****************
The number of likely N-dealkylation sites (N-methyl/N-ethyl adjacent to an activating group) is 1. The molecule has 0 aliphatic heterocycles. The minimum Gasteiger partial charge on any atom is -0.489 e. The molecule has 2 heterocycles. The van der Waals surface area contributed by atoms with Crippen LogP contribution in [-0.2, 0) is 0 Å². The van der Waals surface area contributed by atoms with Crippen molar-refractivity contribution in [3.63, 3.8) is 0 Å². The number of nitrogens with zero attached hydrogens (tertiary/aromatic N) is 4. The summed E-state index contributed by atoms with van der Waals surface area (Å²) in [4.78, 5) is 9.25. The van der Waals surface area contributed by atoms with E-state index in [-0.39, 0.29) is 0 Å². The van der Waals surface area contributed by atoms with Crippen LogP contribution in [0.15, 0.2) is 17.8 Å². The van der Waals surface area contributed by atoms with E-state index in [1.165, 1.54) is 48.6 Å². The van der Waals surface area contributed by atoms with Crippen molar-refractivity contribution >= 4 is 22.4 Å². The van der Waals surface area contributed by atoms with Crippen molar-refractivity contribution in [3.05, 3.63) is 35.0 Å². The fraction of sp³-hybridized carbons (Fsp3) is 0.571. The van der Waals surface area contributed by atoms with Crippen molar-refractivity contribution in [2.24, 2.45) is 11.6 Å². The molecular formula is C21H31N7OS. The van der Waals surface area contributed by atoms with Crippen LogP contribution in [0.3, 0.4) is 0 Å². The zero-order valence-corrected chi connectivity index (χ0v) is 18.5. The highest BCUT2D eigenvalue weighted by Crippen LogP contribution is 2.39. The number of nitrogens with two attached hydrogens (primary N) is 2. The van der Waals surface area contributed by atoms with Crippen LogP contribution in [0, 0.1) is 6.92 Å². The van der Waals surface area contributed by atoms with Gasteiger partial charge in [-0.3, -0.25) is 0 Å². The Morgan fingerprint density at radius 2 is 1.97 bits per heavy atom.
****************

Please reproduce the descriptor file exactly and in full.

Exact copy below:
The number of likely N-dealkylation sites (N-methyl/N-ethyl adjacent to an activating group) is 1. The molecule has 0 aliphatic heterocycles. The minimum Gasteiger partial charge on any atom is -0.489 e. The molecule has 2 heterocycles. The van der Waals surface area contributed by atoms with Crippen LogP contribution in [-0.2, 0) is 0 Å². The van der Waals surface area contributed by atoms with Crippen molar-refractivity contribution in [3.63, 3.8) is 0 Å². The number of nitrogens with zero attached hydrogens (tertiary/aromatic N) is 4. The summed E-state index contributed by atoms with van der Waals surface area (Å²) in [4.78, 5) is 9.25. The van der Waals surface area contributed by atoms with E-state index in [-0.39, 0.29) is 0 Å². The van der Waals surface area contributed by atoms with Crippen LogP contribution in [0.15, 0.2) is 17.8 Å². The van der Waals surface area contributed by atoms with E-state index in [1.165, 1.54) is 48.6 Å². The van der Waals surface area contributed by atoms with Crippen molar-refractivity contribution >= 4 is 22.4 Å². The van der Waals surface area contributed by atoms with Crippen molar-refractivity contribution in [3.05, 3.63) is 35.0 Å². The fraction of sp³-hybridized carbons (Fsp3) is 0.571. The van der Waals surface area contributed by atoms with Crippen molar-refractivity contribution in [2.24, 2.45) is 11.6 Å². The molecular formula is C21H31N7OS. The van der Waals surface area contributed by atoms with Crippen LogP contribution in [0.3, 0.4) is 0 Å². The zero-order valence-corrected chi connectivity index (χ0v) is 18.5. The highest BCUT2D eigenvalue weighted by Crippen LogP contribution is 2.39. The number of nitrogens with two attached hydrogens (primary N) is 2. The van der Waals surface area contributed by atoms with Crippen LogP contribution in [0, 0.1) is 6.92 Å². The van der Waals surface area contributed by atoms with Gasteiger partial charge in [-0.3, -0.25) is 0 Å². The Morgan fingerprint density at radius 2 is 1.97 bits per heavy atom.